From Twitter: To quote Larry Brown, Zola's team is "total, puke garbage."
To quote The Rock, "It doesn't matter what you think."
From the NL Tout Wars chat: "I’ve seen Zola hold back before… unsuccessfully, I might add. Don’t understand replaying failed strategies."
Too bad SiriusXM doesn't cover the NFBC NL-only auction championship, you know, the league I have won the last three times I have entered. #humblebrag
Also from the chat: "Zola’s team is a train wreck."
The 2014 National League Tout Wars auction was held last Saturday in New York City. As suggested by the lede, my team was not a favorite among the peanut gallery. But I'm fine with that. I accomplished what I set out to do, which was not pay more than what was dictated by my tiered rankings. I look at my bid values as dynamic, not a static go/stop number, so I'll exceed the number I have assigned to each, but I try not to exceed it such that the cost would push the player into the next tier. It goes without saying I really like paying the price assigned to the next tier down for players in the tier above, and I managed to do that for most of the team.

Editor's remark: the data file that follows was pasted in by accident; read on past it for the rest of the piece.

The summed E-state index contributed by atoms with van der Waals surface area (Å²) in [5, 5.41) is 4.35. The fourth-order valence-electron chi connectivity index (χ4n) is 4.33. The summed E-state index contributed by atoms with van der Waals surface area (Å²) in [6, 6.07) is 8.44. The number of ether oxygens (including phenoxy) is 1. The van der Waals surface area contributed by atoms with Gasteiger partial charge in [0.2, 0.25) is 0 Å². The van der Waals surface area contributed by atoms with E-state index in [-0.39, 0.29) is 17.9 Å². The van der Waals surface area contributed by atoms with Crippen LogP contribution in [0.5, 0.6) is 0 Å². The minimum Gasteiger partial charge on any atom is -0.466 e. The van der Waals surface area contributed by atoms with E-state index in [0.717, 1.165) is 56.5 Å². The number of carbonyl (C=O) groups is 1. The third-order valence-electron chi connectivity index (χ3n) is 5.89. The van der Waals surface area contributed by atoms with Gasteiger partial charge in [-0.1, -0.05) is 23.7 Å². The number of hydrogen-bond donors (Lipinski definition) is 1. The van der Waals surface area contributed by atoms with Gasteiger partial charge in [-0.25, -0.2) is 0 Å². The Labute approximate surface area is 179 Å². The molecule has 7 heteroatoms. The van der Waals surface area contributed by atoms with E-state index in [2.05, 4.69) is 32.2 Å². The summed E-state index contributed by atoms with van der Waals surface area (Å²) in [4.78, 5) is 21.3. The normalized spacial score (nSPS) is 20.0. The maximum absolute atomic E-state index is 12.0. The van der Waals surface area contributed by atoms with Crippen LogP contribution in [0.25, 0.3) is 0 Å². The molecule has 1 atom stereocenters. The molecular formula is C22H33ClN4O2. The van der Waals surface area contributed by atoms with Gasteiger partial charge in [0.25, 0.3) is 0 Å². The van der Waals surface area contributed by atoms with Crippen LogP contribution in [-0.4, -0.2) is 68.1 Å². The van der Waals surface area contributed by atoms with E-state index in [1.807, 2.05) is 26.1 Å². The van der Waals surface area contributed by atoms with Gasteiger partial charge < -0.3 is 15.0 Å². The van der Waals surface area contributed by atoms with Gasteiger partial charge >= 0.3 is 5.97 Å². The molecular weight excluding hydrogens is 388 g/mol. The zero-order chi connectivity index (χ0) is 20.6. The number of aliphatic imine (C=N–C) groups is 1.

But here's the deal: When your most expensive player is a closer (somewhat controversial unto itself) and you only exceed $20 on one hitter, you're not going to own a team with any star power, so it's not going to attract the attention or be given the same early recognition as others.
And I'm fine with that. While I have yet to win Tout Wars, I have cracked the top-three on multiple occasions. It's not the strategy; it's the players. It's not why you pick them but who you pick.
Here's who I picked in the rough order in which I purchased them. Sorry, but I don't keep as meticulous notes as others.
Craig Kimbrel $25 - Closers contribute more than just saves and the difference between the top and bottom closers is larger than ever, so it follows the ancillary help is better than ever. While ultimately it depends on the distribution within the associated categories, on the average Kimbrel's normal ratios add 2 points in ERA, WHIP and strikeouts as compared to the average closer and an extra point when compared to a poor closer. This is very significant and in my mind worth paying for if you get it at a discount. My price for Kimbrel was $32. I entered the auction with the notion I would bid Kimbrel up to $25 and be thrilled if the bidding stopped there. Anything more and we're teetering on a price within his tier and I could likely wait and get a different closer at a nice price. Obviously, the room was not going to go above $25 for any closer, so Kimbrel is mine.
Jordan Zimmermann $18 - I was willing to pay in the 20's for a real ace but the price of Clayton Kershaw, Adam Wainwright, Stephen Strasburg, Cliff Lee, Madison Bumgarner and the like were too rich for my blood, especially with Kimbrel in the bank. So I went to Plan B and looked for a couple of guys from the next tier with Zimmermann being my hopeful acquisition. He gets discounted since he doesn't whiff as many as the others, but Kimbrel helps mitigate that.